I had actually intended to write about the time I had appendicitis. I should actually say 'times' in plural, because for a couple of years in my late teens my appendix was a grumbler. It would enflame giving me sickness and incredible pain, only to subside again after a few hours. One day, aged 18 and away at university, I realised that the time had come to have it removed. The big clue was the fact that I was literally banging my head against a door because of the agony. With a friend I walked to the nearby C&A hospital in Bangor, North Wales. I walked because ambulance drivers were in the middle of a dispute, and although an ambulance might eventually have come, walking seemed better than just waiting.
I got there not a moment too soon. In little more than the time it took for a male nurse to shave off my pubic hair with a dry Bic razor, I was wheeled off to theatre. The surgeon told me later that the appendix was on the point of bursting when he took it out.
After a couple of days in a hospital bed (during which a huge nurse asked loudly right across the ward whether I’d moved my bowels that day), I was released into the care of my personal tutor, whose car caught fire on the way back to my hall of residence. I was then taken back to Shrewsbury where I recuperated at my girlfriend’s parents’ house. My own parents weren't getting on too well at the time and I just wanted peace and quiet.
I still have the scar from the operation of course, but it’s faded quite a lot now. I quite like having scars, albeit not very noticeable ones. There is a tiny one on my right leg even now from when my brother threw a dart in it. The scar has moved around over the years as I’ve grown. And I have one above my eye which I got falling out of a shopping trolley in Germany (I was 21 and pissed; the doctor who patched me up didn’t believe a word of it). As for mental scars, I guess we all have them too and you sometimes have to be much braver about those. Maybe that's something to blog about another time.
Left a bit, right a bit ...

Monday, January 30, 2012

Dude, Where's My Cardiophobia?

(Don't) be still my beating heart

On Sunday 18 March 1973 I was 12 years old when I saw a man drop down dead from a heart attack right in front of me, and I was haunted by it for over 30 years, so much so that I can remember the exact date after all this time.

I used to play for a junior football team and on that particular day the opposition had failed to turn up.  Still, we had the pitch booked and we were all changed and ready to go, so our manager decided we may as well have a game between ourselves.  Of course some of the dads who had expected only to play the part of spectator and taxi driver joined in with us, just as I did in later years with my own children.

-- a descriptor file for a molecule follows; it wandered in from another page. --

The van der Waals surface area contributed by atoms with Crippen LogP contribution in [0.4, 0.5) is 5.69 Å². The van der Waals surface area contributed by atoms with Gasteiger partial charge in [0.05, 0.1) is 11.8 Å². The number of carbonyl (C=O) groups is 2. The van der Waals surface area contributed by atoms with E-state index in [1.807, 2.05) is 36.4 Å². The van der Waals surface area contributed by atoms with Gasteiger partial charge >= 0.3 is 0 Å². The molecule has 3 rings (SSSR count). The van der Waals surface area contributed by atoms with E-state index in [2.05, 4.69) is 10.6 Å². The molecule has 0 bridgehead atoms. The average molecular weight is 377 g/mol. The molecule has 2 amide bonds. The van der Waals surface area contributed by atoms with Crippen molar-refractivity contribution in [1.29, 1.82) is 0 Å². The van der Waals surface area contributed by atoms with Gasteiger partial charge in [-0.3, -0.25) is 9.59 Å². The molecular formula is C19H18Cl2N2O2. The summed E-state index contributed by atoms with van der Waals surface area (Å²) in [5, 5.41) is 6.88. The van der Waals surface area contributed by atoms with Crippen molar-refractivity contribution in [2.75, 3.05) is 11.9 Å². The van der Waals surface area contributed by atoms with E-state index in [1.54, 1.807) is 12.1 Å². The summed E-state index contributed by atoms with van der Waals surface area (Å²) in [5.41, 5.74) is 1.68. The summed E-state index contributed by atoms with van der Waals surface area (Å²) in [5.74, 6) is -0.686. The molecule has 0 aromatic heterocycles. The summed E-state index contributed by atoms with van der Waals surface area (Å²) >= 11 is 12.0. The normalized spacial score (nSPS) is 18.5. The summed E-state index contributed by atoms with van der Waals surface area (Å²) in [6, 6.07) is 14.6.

Everything was quite normal until one of the dads just keeled over backwards and hit the ground with such a thump.  After the initial consternation we were sent off to the changing rooms, dragging the man’s distraught son with us.  Someone was telling him not to worry and his dad had only fainted, but I think we all sensed it was worse than that.  After what seemed an age, an ambulance came but by that time we were changed and heading for home.  It was at school the next day that we knew that he’d died from a massive heart attack.  He was 46 years old.

I hadn’t known him that well and I wasn’t a close friend of his son, but it affected me quite badly.  It wasn’t that moments before he collapsed he’d chased me round the pitch after I’d made some cheeky remark to him; I didn’t feel guilty or anything like that.  I knew I hadn’t done anything to contribute to his death, but even so I was badly shaken by the whole event.  I would lie awake at night listening to the beat of my own heart, convincing myself that it was irregular and that it was on the verge of stopping.  I became morbidly convinced that one day I too would die of a heart attack.

I don’t know why this obsession took such a hold of me.  Stranger still, although I became aware of the risk factors of heart disease, I did nothing to protect myself.  I may have got plenty of exercise (I was sports mad), but I’d already started smoking and as I got older I smoked more and more heavily.  As soon as I could get served in pubs I would drink like a fish, and I never turned down a plate of chips or a bacon sandwich.